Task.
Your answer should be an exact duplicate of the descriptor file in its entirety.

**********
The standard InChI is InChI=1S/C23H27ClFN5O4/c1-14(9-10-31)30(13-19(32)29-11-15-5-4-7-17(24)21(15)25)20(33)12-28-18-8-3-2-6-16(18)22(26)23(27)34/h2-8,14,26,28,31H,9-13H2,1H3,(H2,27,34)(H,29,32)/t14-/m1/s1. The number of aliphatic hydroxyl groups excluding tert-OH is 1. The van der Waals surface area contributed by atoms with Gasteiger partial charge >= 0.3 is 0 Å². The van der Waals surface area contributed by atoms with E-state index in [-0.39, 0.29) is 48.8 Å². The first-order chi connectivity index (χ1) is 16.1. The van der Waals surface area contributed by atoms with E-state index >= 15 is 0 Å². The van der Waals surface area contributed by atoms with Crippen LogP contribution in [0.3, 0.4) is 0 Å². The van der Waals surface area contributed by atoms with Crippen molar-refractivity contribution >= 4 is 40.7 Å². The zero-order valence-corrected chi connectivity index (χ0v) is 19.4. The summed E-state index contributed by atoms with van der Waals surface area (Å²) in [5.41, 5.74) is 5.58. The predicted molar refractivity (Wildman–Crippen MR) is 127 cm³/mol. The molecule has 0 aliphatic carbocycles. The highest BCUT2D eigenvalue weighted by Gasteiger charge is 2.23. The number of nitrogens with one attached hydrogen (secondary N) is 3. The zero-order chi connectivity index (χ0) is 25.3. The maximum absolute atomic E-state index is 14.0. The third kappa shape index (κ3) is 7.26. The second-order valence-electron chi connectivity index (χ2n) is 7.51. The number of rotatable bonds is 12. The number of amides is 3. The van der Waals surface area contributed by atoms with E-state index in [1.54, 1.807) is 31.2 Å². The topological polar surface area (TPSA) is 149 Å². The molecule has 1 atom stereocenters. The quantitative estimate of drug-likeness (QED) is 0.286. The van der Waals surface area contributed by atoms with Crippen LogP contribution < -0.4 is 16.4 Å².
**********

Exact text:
The standard InChI is InChI=1S/C23H27ClFN5O4/c1-14(9-10-31)30(13-19(32)29-11-15-5-4-7-17(24)21(15)25)20(33)12-28-18-8-3-2-6-16(18)22(26)23(27)34/h2-8,14,26,28,31H,9-13H2,1H3,(H2,27,34)(H,29,32)/t14-/m1/s1. The number of aliphatic hydroxyl groups excluding tert-OH is 1. The van der Waals surface area contributed by atoms with Gasteiger partial charge >= 0.3 is 0 Å². The van der Waals surface area contributed by atoms with E-state index in [-0.39, 0.29) is 48.8 Å². The first-order chi connectivity index (χ1) is 16.1. The van der Waals surface area contributed by atoms with E-state index >= 15 is 0 Å². The van der Waals surface area contributed by atoms with Crippen LogP contribution in [0.3, 0.4) is 0 Å². The van der Waals surface area contributed by atoms with Crippen molar-refractivity contribution >= 4 is 40.7 Å². The zero-order valence-corrected chi connectivity index (χ0v) is 19.4. The summed E-state index contributed by atoms with van der Waals surface area (Å²) in [5.41, 5.74) is 5.58. The predicted molar refractivity (Wildman–Crippen MR) is 127 cm³/mol. The molecule has 0 aliphatic carbocycles. The highest BCUT2D eigenvalue weighted by Gasteiger charge is 2.23. The number of nitrogens with one attached hydrogen (secondary N) is 3. The zero-order chi connectivity index (χ0) is 25.3. The maximum absolute atomic E-state index is 14.0. The third kappa shape index (κ3) is 7.26. The second-order valence-electron chi connectivity index (χ2n) is 7.51. The number of rotatable bonds is 12. The number of amides is 3. The van der Waals surface area contributed by atoms with E-state index in [1.54, 1.807) is 31.2 Å². The topological polar surface area (TPSA) is 149 Å². The molecule has 1 atom stereocenters. The quantitative estimate of drug-likeness (QED) is 0.286. The van der Waals surface area contributed by atoms with Crippen LogP contribution < -0.4 is 16.4 Å².